Perceived and actual changes in gait balance after CSF shunting in idiopathic normal pressure hydrocephalus



We evaluated the perceived and actual changes in gait and balance function immediately after cerebrospinal fluid (CSF) shunting in patients with idiopathic normal pressure hydrocephalus (iNPH), including those with mild cases.

Materials and Methods

Ninety-nine iNPH patients were assessed using the timed Up and Go (TUG) and Functional Gait Assessment (FGA) before and 1-week after CSF shunting and their perceived changes were assessed on a Global Rate of Change (GRC) scale. Minimal clinically important differences (MCIDs) were calculated using a receiver operating characteristic (ROC) curve method using GRC scores.


In all patients (n = 99), the TUG value postoperatively was significantly faster than the preoperative value (difference; 3.1 ± 4.6 s, p < 0.001), and the postoperative FGA score was significantly better than the preoperative score (difference; 3.8 ± 3.3 points, p < 0.001). In the TUG <15 s group (n = 51), the postoperative FGA score was significantly improved (difference; 3.3 ± 2.9 points, p < 0.001), whereas the TUG value was only slightly improved (difference; 0.6 ± 1.6 s, p = 0.008). The ROC curve MCIDs of GRC ≥2 points, which is the recommended level of improvement, were 1.7 s (16.5%) for the TUG and 4 points (20.0%) for the FGA in all patients (n = 99) and the TUG <15 s group (n = 51).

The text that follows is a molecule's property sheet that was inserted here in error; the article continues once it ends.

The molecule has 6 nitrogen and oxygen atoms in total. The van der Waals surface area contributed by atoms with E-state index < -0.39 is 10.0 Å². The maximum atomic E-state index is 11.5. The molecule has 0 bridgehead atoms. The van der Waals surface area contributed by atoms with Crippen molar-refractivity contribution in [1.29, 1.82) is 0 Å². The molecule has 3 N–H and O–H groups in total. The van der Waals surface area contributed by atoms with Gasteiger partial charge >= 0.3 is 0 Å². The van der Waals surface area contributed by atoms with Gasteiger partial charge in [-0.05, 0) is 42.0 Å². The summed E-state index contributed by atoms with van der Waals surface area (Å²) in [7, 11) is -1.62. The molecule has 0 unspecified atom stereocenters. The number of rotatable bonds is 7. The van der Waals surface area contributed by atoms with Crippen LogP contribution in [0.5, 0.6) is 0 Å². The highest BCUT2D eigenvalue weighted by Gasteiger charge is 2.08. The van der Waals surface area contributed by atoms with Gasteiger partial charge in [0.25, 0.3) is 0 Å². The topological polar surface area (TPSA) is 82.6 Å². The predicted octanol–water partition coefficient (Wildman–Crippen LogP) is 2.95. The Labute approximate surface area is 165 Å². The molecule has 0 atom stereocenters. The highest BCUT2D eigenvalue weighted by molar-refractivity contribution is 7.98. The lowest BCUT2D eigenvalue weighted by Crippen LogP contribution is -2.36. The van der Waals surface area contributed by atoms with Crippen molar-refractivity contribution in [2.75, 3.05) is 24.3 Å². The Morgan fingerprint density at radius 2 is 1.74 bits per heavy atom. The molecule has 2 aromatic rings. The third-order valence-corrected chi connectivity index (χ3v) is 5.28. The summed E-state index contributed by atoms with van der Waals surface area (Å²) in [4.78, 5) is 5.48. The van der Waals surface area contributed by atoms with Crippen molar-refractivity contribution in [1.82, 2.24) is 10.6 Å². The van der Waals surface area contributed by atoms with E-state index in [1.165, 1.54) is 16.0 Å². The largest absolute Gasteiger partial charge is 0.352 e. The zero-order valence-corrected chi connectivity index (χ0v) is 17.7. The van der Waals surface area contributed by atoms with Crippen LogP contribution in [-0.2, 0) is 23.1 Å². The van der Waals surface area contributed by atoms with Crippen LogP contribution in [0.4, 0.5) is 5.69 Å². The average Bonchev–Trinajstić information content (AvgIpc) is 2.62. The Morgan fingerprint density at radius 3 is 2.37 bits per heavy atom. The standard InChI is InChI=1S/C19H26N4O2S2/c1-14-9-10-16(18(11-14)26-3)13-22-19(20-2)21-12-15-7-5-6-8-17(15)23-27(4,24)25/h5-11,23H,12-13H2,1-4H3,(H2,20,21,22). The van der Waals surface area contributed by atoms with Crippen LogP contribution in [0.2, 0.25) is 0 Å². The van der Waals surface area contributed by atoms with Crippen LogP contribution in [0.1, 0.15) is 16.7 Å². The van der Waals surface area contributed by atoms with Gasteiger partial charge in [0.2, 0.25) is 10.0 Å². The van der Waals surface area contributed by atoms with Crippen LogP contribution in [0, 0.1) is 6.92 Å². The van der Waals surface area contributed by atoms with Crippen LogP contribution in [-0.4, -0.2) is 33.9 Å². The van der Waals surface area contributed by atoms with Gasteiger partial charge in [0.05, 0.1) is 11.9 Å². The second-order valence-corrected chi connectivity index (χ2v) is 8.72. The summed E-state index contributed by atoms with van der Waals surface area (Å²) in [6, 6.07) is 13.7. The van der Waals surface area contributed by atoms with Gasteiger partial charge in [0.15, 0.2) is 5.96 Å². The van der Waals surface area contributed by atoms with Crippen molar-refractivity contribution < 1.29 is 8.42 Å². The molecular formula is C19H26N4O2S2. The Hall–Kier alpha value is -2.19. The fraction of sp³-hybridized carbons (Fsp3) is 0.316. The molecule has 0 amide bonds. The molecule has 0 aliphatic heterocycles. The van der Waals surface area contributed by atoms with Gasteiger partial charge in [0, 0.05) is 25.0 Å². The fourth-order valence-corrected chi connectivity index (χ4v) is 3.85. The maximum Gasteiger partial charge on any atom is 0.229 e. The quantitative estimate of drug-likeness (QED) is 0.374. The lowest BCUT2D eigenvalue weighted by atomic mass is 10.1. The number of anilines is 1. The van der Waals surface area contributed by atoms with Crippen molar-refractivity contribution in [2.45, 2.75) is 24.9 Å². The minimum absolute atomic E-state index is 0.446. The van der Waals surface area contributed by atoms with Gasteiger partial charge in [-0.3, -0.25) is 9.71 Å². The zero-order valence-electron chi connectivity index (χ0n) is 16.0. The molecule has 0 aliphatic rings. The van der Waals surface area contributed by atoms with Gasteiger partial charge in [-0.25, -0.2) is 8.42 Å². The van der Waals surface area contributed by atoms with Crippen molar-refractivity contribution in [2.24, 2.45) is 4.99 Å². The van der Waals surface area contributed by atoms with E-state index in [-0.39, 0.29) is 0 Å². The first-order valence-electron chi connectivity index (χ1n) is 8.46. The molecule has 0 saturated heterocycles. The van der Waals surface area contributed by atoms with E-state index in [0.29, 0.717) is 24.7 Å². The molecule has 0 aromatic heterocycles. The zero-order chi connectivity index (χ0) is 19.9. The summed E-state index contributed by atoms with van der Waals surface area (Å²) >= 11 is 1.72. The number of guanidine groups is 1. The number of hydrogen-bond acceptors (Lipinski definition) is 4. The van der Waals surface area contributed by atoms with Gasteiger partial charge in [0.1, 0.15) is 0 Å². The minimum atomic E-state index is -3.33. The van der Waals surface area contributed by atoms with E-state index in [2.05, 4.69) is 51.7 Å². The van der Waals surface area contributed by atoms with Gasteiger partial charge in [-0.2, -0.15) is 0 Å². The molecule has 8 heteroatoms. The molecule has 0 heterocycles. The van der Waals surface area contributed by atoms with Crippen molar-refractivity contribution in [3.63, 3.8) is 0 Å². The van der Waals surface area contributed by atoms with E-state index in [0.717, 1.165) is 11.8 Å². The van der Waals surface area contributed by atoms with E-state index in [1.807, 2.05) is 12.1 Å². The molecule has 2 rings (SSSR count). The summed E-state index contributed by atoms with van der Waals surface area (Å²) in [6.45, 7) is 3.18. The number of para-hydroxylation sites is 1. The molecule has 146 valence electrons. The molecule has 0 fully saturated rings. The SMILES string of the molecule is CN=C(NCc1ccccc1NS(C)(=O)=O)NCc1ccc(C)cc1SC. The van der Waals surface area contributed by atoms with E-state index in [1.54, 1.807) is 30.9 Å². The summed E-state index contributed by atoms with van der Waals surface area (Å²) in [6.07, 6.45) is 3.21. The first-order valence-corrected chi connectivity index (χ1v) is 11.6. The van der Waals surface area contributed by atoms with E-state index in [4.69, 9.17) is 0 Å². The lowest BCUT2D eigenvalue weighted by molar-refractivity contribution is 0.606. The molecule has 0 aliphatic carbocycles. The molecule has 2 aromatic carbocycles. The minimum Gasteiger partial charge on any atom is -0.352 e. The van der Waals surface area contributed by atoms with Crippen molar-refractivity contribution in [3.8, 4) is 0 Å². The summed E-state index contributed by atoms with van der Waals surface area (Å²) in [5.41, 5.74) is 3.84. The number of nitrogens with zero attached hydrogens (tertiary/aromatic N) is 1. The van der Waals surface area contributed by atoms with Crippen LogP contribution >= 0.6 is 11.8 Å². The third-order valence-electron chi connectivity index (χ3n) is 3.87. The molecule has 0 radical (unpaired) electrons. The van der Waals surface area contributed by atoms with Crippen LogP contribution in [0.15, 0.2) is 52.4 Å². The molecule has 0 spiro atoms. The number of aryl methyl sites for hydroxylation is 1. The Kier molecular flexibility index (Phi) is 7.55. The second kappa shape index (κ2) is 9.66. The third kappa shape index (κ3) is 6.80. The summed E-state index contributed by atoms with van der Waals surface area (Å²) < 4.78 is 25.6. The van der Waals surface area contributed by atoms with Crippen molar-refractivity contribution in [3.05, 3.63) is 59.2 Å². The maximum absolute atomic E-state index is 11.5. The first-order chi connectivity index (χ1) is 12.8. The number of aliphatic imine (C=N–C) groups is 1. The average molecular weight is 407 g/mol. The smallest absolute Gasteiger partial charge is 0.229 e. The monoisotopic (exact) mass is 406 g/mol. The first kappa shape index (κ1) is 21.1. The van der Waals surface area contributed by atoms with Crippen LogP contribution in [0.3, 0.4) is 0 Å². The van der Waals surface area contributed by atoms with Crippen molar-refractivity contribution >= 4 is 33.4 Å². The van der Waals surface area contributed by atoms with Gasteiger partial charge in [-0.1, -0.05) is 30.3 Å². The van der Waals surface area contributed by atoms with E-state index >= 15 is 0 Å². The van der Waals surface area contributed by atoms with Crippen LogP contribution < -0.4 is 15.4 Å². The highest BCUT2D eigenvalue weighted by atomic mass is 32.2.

FGA can be used to confirm treatment effects, including perceived and actual changes after CSF shunting, in patients with mild iNPH. Our results can help clinicians to determine the clinical significance of improvements in gait and balance function immediately after CSF shunting in individual patients with iNPH.

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